Emflaza (deflazacort), a corticosteroid, was originally approved by the FDA in 2017 to treat Duchenne muscular dystrophy (DMD) in patients five years or older. This approval was expanded in 2019 to treat patients between two and five years of age.
According to a recent report from Biospace, PTC Therapeutics Inc. (PTCI) announced the results of its real-world-study of Duchenne muscular dystrophy (DMD) and Becker muscular dystrophy (BMD) patients who had switched from prednisone to Emflaza after the FDA approved the agent.
In the past, drug developers have relied on randomized clinical trials for approval of their products. In comparison, real-world data comes from sources other than clinical trials and is gaining importance in healthcare decisions.
About DMD and BMD
DMD, a genetic disorder that usually begins in childhood, is the cause of irreversible muscle weakness and deterioration.
BMD is less common than DMD. It exhibits the same symptoms as DMD yet it is not as severe.
DMD and BMD are both X-linked recessive disorders caused by a mutation in genes on the X chromosome.
How Did We Get Here
Physicians listed several motivations that prompted them to recommend switching from prednisone to Emflaza. The primary reason was to slow the progression of the disease, followed by tolerability of the drug, and in general the frequent requests from patients and caregivers.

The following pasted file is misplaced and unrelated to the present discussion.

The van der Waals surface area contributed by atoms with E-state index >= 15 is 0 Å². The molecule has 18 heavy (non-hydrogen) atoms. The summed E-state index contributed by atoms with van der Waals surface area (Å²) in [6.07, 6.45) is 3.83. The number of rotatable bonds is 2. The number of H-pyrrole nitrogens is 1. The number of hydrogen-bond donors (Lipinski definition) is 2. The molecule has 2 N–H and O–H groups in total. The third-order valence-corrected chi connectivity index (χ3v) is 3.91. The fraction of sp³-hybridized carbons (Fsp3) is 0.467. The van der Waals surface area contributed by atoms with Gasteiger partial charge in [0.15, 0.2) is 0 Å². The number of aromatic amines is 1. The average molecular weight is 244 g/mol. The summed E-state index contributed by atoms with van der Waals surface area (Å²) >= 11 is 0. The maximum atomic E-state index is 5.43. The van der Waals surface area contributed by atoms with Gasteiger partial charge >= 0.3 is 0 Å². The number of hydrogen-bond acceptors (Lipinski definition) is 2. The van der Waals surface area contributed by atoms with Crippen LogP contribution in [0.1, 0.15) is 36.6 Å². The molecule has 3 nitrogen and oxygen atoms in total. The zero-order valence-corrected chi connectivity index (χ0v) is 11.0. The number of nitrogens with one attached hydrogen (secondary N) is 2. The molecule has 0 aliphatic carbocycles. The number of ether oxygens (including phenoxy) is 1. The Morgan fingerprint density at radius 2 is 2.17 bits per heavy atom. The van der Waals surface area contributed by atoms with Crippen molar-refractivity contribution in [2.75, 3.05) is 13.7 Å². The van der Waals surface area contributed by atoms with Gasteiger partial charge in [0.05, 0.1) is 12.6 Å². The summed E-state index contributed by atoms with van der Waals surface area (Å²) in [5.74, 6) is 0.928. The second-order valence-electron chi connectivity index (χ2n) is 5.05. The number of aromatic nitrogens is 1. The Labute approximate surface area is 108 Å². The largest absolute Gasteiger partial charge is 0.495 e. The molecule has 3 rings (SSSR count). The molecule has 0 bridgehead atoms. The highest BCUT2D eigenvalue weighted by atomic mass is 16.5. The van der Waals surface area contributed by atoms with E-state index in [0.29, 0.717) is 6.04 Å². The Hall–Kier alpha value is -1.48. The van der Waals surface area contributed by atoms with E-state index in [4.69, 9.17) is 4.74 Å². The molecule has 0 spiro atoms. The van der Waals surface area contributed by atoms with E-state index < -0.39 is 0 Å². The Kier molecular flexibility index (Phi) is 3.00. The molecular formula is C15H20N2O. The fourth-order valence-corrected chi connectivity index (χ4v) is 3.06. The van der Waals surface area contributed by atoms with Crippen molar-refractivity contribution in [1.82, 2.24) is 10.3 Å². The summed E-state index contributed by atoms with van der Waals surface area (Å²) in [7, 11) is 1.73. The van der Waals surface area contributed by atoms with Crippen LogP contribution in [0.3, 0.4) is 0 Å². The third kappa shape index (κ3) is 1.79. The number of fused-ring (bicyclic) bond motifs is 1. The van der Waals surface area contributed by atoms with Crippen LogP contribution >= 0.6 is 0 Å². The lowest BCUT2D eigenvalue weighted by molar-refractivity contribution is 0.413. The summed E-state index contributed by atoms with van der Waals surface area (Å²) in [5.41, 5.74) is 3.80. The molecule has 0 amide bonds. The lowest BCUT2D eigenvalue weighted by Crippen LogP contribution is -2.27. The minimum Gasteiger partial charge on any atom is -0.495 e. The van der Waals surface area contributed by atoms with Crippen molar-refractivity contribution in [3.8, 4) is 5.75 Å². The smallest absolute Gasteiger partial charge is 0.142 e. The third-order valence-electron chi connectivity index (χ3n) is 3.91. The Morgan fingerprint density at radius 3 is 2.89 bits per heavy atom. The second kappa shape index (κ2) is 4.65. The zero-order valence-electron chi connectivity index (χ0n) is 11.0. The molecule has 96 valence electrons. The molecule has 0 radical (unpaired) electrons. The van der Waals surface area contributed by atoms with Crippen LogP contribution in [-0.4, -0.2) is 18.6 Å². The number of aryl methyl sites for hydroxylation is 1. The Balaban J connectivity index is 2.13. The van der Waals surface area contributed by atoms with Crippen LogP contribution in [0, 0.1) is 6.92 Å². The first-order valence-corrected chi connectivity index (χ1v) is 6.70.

Results of the Study
The average duration of treatment was three years for prednisone and six months for EMFLAZA. Fifty-five neurologists participated in the real-world chart review from February 2017 to December 2018.
A total of ninety-two patients participated in the study. Of this total, sixty-two patients had DMD and thirty patients had BMD.
Global Impression of Improvement scores were recorded at the point where steroids were switched during treatment with prednisone. Results for treatment with EMFLAZA were collected after the patient’s last clinic visit.
Treatment duration lasted six months for EMFLAZA versus a three-year period for prednisone. During the period of steroid treatment, disease progression generally stabilized or showed some improvement.
During the six-month follow-up, the charts registered “somewhat” or “very” in satisfying the reasons for switching to EMFLAZA.
The most common adverse events during either EMFLAZA or prednisone treatment were weight gain and fatty tissue deposits in the back and midsection (Cushingoid), and retention of fluid.
Dr. Susan Apkon of Colorado’s Children’s Hospital commented that Real-World Chart results confirm EMFLAZA’s potential to slow the progression of DMD while also improving the benefit-risk.